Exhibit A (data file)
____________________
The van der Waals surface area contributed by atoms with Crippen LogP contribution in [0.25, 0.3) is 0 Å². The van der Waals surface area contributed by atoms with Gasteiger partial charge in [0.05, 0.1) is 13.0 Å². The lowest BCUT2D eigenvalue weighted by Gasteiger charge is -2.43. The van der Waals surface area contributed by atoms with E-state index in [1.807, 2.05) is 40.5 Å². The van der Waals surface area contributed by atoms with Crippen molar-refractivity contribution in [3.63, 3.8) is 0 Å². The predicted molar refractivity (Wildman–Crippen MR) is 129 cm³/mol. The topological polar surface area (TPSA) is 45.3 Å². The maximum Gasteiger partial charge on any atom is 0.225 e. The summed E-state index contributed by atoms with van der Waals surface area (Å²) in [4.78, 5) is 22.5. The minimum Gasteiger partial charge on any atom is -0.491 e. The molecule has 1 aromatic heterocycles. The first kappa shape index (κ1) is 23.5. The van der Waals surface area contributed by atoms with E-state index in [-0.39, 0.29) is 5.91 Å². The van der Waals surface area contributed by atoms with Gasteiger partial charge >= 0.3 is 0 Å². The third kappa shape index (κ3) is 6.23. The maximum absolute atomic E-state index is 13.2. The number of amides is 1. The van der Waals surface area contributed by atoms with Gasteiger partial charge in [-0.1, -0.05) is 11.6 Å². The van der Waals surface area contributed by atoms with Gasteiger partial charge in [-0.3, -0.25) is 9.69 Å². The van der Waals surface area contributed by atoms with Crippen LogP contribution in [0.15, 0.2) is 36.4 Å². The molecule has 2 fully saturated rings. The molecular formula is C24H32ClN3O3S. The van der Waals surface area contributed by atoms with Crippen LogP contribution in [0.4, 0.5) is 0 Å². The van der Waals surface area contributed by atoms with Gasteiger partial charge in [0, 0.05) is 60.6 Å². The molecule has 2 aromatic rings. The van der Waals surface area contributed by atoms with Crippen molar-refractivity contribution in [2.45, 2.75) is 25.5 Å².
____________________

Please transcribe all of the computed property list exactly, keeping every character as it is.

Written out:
The van der Waals surface area contributed by atoms with Crippen LogP contribution in [0.25, 0.3) is 0 Å². The van der Waals surface area contributed by atoms with Gasteiger partial charge in [0.05, 0.1) is 13.0 Å². The lowest BCUT2D eigenvalue weighted by Gasteiger charge is -2.43. The van der Waals surface area contributed by atoms with E-state index in [1.807, 2.05) is 40.5 Å². The van der Waals surface area contributed by atoms with Crippen molar-refractivity contribution in [3.63, 3.8) is 0 Å². The predicted molar refractivity (Wildman–Crippen MR) is 129 cm³/mol. The topological polar surface area (TPSA) is 45.3 Å². The maximum Gasteiger partial charge on any atom is 0.225 e. The summed E-state index contributed by atoms with van der Waals surface area (Å²) in [4.78, 5) is 22.5. The minimum Gasteiger partial charge on any atom is -0.491 e. The molecule has 1 aromatic heterocycles. The first kappa shape index (κ1) is 23.5. The van der Waals surface area contributed by atoms with E-state index in [-0.39, 0.29) is 5.91 Å². The van der Waals surface area contributed by atoms with Gasteiger partial charge >= 0.3 is 0 Å². The third kappa shape index (κ3) is 6.23. The maximum absolute atomic E-state index is 13.2. The number of amides is 1. The van der Waals surface area contributed by atoms with Gasteiger partial charge in [-0.1, -0.05) is 11.6 Å². The van der Waals surface area contributed by atoms with Gasteiger partial charge in [-0.3, -0.25) is 9.69 Å². The van der Waals surface area contributed by atoms with Crippen LogP contribution in [0.15, 0.2) is 36.4 Å². The molecule has 2 fully saturated rings. The molecular formula is C24H32ClN3O3S. The van der Waals surface area contributed by atoms with Crippen LogP contribution in [0.4, 0.5) is 0 Å². The van der Waals surface area contributed by atoms with Gasteiger partial charge in [0, 0.05) is 60.6 Å². The molecule has 2 aromatic rings. The van der Waals surface area contributed by atoms with Crippen molar-refractivity contribution in [2.45, 2.75) is 25.5 Å².